Diacamma ceylonense

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Diacamma ceylonense
Scientific classification
Kingdom: Animalia
Phylum: Arthropoda
Class: Insecta
Order: Hymenoptera
Family: Formicidae
Subfamily: Ponerinae
Tribe: Ponerini
Genus: Diacamma
Species: D. ceylonense
Binomial name
Diacamma ceylonense
Emery, 1897

Diacamma ceylonense casent0903871 p 1 high.jpg

Diacamma ceylonense casent0903871 d 1 high.jpg

Specimen Labels

Unlike what is known in other Diacamma species, one population of D. ceylonense in the Nilgiri Hills (southern Karnataka, India) exhibits a mechanism of gamergate regulation that is not based on mutilation of the gemmae (Cournault & Peeters 2012).

At a Glance • Gamergate  



Latitudinal Distribution Pattern

Latitudinal Range: 19.03333333° to 19.03333333°.

Tropical South

Distribution based on Regional Taxon Lists

Oriental Region: India, Sri Lanka (type locality).

Distribution based on AntMaps


Distribution based on AntWeb specimens

Check data from AntWeb

Countries Occupied

Number of countries occupied by this species based on AntWiki Regional Taxon Lists. In general, fewer countries occupied indicates a narrower range, while more countries indicates a more widespread species.

Estimated Abundance

Relative abundance based on number of AntMaps records per species (this species within the purple bar). Fewer records (to the left) indicates a less abundant/encountered species while more records (to the right) indicates more abundant/encountered species.


In Diacamma, the future gamergate is very aggressive towards infertile workers during the first days of her adult life. Overt aggression disappears at about three weeks in D. ceylonense, when the future gamergate begins to lay male-destined eggs and is ready to mate. Over the same period, her Cuticular Hydrocarbons profile alters, changing from a chemical signature similar to that of a sterile worker towards that of a gamergate (Cuvillier-Hot et al. 2002). In nature, these behavioural and chemical changes coincide with a reduction in conflict within the nest: faced with a virgin future gamergate, infertile workers have an interest in producing male-destined eggs; however, once the gamergate produces female eggs, they have an interest in rearing her offspring. This is a clear demonstration of a shift from physical inhibition to chemical signalling.

In queenless ants, dominance interactions are highly directional, suggesting that olfactory recognition occurs. In Diacamma ceylonense, the cuticular hydrocarbons (C25–C35) of nestmate workers (same colony) vary in their proportions according to age and fertility. Newly eclosed adults (‘callows’) initially have the same cuticular profile, but with time this changes to that typical of foragers (Cuvillier-Hot et al. 2001). In contrast, workers that begin to produce eggs develop a different cuticular profile. Several substances (n-C29 and some methyl C25 and C27) discriminate these different social categories (callows, foragers and egg-layers). Inter-colony variation of the cuticular hydrocarbons was much lower than intra-colony variation. We also found qualitative differences between the sexes, with males having a clearly different profile with much more alkanes.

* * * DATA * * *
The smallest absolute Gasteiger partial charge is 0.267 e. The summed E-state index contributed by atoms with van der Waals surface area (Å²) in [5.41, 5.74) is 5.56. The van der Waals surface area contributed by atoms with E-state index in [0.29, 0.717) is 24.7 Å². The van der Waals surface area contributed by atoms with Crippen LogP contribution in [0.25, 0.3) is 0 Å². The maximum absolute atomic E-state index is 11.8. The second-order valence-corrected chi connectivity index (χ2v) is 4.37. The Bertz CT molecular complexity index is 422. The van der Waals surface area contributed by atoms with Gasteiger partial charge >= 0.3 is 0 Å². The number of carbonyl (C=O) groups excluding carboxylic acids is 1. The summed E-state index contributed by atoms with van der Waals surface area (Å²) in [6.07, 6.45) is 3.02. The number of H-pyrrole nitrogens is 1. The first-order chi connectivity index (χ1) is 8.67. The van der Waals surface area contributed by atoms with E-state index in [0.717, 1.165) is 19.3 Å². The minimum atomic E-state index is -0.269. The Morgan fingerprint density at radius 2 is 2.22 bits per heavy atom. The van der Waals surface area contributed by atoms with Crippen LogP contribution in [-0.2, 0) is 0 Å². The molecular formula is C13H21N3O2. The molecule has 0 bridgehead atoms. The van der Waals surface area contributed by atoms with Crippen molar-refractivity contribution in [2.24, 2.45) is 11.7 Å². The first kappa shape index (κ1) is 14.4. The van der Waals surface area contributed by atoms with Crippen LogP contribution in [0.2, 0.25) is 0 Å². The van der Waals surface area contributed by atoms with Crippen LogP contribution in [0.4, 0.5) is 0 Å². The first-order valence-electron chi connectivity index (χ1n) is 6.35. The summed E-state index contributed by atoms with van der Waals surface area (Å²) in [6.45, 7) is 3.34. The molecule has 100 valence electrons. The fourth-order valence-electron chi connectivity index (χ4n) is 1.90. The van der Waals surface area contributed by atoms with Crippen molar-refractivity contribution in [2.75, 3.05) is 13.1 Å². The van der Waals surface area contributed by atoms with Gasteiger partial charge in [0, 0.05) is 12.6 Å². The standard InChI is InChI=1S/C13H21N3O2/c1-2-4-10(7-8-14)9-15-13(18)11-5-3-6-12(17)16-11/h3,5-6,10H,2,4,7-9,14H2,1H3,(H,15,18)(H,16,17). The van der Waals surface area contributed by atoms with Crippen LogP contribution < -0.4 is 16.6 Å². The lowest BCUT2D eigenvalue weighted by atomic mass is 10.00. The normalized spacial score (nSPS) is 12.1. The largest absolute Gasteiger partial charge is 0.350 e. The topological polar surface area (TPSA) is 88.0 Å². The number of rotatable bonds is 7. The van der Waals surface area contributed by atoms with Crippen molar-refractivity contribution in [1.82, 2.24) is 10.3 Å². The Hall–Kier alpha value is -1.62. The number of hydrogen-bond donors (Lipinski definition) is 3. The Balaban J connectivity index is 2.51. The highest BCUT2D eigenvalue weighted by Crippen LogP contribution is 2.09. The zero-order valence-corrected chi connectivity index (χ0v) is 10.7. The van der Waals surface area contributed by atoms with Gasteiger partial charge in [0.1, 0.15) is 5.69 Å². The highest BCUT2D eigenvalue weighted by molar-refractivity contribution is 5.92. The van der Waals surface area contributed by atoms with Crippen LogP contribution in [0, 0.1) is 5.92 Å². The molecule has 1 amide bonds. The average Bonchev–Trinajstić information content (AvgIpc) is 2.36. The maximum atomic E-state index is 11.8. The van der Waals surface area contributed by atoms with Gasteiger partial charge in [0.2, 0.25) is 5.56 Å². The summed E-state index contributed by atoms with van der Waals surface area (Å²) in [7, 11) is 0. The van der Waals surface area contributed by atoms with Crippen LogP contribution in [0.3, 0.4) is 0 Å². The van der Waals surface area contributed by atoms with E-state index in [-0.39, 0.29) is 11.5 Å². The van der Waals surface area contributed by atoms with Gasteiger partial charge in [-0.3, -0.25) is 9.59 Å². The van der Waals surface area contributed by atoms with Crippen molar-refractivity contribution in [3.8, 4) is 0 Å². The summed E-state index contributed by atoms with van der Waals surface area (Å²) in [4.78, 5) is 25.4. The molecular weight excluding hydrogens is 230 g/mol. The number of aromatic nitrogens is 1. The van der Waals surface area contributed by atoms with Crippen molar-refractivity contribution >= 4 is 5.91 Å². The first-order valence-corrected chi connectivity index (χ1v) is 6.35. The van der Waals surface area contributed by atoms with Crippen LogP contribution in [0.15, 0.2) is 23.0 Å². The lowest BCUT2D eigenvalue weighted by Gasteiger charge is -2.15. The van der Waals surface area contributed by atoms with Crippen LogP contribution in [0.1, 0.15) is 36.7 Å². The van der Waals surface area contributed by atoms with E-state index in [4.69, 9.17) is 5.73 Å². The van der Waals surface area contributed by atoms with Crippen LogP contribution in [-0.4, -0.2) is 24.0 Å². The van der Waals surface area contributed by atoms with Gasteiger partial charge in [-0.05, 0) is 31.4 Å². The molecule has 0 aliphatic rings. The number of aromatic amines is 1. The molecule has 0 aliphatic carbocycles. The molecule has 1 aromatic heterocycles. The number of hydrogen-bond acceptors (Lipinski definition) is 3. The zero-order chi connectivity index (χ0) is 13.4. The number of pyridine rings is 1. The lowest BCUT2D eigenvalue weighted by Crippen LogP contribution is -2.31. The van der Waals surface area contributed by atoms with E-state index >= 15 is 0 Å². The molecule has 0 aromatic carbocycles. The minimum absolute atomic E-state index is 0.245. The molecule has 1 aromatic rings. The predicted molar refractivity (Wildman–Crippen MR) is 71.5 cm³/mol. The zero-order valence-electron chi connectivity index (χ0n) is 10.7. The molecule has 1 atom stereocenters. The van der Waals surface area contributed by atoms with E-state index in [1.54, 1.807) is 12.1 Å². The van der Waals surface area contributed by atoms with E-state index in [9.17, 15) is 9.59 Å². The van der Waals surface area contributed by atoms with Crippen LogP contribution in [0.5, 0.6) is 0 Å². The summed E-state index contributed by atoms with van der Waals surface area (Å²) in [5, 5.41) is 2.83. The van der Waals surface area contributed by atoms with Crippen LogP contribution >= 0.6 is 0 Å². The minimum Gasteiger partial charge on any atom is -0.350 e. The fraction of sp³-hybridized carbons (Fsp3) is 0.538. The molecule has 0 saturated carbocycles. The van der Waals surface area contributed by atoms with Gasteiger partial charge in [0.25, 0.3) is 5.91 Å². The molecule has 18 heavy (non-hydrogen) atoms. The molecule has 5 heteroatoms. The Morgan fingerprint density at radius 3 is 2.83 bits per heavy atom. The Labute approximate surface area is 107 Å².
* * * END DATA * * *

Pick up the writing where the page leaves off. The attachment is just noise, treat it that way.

In several populations from southern Karnataka, referred to as ‘nilgiri’, gamergates do not mutilate their nestmates but monopolize reproduction using dominance interactions (Cournault & Peeters 1992). Various lines of evidence indicate that ‘nilgiri’ populations are closely related to the neighboring species D. ceylonense. To determine whether this important behavioural difference between ‘nilgiri’ and D. ceylonense is associated with significant genetic differentiation, Baudry et al. (2003) used microsatellite and mitochondrial markers to examine genetic variation within and between ‘nilgiri’ and D. ceylonense. Genetic differentiation between the two forms was very high, suggesting a lack of gene flow. There was an unexpected pattern of mitochondrial variation, because all ‘nilgiri’ populations showed identical or very closely related COII sequences except one population with a very different haplotype. This divergent haplotype is genetically much more distant from the other ‘nilgiri’ haplotypes than are D. ceylonense haplotypes. This pattern is not observed at the nuclear level, which suggests that introgression of mitochondrial DNA probably occurred in some ‘nilgiri’ populations.